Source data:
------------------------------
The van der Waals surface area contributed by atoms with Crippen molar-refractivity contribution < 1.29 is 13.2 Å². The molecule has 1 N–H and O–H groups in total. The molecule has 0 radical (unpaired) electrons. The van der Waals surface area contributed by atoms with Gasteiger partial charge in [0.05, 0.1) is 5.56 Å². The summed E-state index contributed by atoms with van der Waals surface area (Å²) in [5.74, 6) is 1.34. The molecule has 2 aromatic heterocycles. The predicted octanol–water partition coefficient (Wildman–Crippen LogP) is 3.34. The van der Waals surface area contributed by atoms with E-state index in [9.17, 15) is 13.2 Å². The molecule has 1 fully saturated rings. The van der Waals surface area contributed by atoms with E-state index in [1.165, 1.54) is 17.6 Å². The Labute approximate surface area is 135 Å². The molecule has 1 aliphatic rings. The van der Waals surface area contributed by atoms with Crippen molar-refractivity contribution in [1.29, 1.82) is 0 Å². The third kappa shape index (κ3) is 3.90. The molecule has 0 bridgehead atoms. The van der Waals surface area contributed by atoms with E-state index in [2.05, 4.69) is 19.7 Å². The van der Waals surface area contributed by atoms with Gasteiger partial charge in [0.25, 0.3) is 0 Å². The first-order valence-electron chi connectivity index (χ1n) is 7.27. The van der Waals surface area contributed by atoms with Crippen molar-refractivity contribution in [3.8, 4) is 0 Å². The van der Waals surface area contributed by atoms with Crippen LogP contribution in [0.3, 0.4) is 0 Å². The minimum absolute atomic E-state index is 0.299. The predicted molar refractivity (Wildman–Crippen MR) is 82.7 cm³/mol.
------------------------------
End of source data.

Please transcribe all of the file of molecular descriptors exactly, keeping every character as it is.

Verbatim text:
The van der Waals surface area contributed by atoms with Crippen molar-refractivity contribution < 1.29 is 13.2 Å². The molecule has 1 N–H and O–H groups in total. The molecule has 0 radical (unpaired) electrons. The van der Waals surface area contributed by atoms with Gasteiger partial charge in [0.05, 0.1) is 5.56 Å². The summed E-state index contributed by atoms with van der Waals surface area (Å²) in [5.74, 6) is 1.34. The molecule has 2 aromatic heterocycles. The predicted octanol–water partition coefficient (Wildman–Crippen LogP) is 3.34. The van der Waals surface area contributed by atoms with E-state index in [9.17, 15) is 13.2 Å². The molecule has 1 fully saturated rings. The van der Waals surface area contributed by atoms with E-state index in [1.165, 1.54) is 17.6 Å². The Labute approximate surface area is 135 Å². The molecule has 1 aliphatic rings. The van der Waals surface area contributed by atoms with Crippen molar-refractivity contribution in [1.29, 1.82) is 0 Å². The third kappa shape index (κ3) is 3.90. The molecule has 0 bridgehead atoms. The van der Waals surface area contributed by atoms with E-state index in [2.05, 4.69) is 19.7 Å². The van der Waals surface area contributed by atoms with Gasteiger partial charge in [0.25, 0.3) is 0 Å². The first-order valence-electron chi connectivity index (χ1n) is 7.27. The van der Waals surface area contributed by atoms with Crippen molar-refractivity contribution in [3.8, 4) is 0 Å². The van der Waals surface area contributed by atoms with Crippen LogP contribution in [0.3, 0.4) is 0 Å². The minimum absolute atomic E-state index is 0.299. The predicted molar refractivity (Wildman–Crippen MR) is 82.7 cm³/mol.